Well-Known Member
Some people don't want to hear anyone's opinion that doesn't line up with theirs. Don't sweat it.

I actually think the pandemic helped Disney. It gave them an excuse to slash budget and services that were costing them money under the guise of doing it because of the pandemic. It also created a massive pent-up demand. However I feel all this is very short-lived. I'm eager to see what happens in 2023 and beyond.

I think that Disney swung and missed with the pandemic. I'm a theme park junkie and travel around a lot to regional amusement parks, but the central Florida parks in my back yard. If you're not packed to the brim now, and getting crowds that you've never seen before, you're not doing it right. Disney took a gamble, and assumed that Covid would bring down civilization, so they took an ultra-conservative approach (or I guess in this case since the Republicans care a lot less about Covid, maybe call it a cautious, liberal approach?). They shut down construction of new rides, they furloughed, they shut down the fireworks for over a year, stopped people from buying APs, etc. I'm all in favor of Covid safety, but they took it too ridiculous proportions and just took the fun out of it.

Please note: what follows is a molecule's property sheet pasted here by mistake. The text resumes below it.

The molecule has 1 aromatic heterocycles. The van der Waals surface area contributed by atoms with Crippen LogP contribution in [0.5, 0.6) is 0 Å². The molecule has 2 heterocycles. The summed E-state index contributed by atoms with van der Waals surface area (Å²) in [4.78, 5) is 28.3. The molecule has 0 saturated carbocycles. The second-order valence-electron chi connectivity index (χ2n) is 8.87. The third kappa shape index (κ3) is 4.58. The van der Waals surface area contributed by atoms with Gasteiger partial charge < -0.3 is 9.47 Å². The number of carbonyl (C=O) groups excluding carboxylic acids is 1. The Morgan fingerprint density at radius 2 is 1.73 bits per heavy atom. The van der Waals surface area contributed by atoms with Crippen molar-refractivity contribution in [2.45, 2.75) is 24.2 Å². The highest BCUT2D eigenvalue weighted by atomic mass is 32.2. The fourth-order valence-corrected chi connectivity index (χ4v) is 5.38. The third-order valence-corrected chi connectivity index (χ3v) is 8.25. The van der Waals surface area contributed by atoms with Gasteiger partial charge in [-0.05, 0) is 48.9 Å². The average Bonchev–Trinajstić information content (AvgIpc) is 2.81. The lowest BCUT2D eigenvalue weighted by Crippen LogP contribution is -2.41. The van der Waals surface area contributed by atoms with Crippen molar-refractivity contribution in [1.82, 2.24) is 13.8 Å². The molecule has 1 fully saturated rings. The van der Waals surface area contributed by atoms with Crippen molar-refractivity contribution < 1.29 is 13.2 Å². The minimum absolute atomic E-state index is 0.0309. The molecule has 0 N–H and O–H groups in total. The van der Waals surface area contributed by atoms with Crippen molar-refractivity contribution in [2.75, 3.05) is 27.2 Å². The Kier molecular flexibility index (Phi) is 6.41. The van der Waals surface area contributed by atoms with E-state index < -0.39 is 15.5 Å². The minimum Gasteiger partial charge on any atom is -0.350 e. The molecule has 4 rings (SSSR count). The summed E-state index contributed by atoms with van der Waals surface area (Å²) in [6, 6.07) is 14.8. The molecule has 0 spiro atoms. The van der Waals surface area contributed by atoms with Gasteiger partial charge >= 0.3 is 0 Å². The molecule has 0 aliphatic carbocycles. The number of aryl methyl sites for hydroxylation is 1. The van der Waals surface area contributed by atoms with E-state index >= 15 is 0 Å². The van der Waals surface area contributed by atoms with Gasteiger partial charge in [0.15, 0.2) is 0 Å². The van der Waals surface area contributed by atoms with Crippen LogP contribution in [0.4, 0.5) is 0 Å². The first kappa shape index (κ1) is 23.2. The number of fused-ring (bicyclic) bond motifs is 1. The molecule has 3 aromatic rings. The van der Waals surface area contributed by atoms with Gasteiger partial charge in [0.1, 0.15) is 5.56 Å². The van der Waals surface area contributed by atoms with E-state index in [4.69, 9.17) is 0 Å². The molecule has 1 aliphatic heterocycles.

If you look at the approaches between Universal and Disney, before Covid, you could argue that Universal was a park chain on the rise, and while Disney was faltering, nobody ever realistically thought that Universal could catch up to Disney's massive head start and brand recognition. But at this point, Universal is closing the gap. They took the opposite approach to Disney. They kept on trucking with construction, they kept employees on payroll and put them to work where ever they could, they hired like crazy, and they showed their appreciation to locals and AP holders. People who never thought much about Universal before are jumping on board and hoping that Disney can get back to its roots.

While yes, Disney may be getting a bit of a bump now (although with the reservations, the attendance is still probably lower than usual), its not where it should be considering the overwhelming demand for parks now. Even Six Flags parks are hitting capacity and selling Flash bands like they never did before.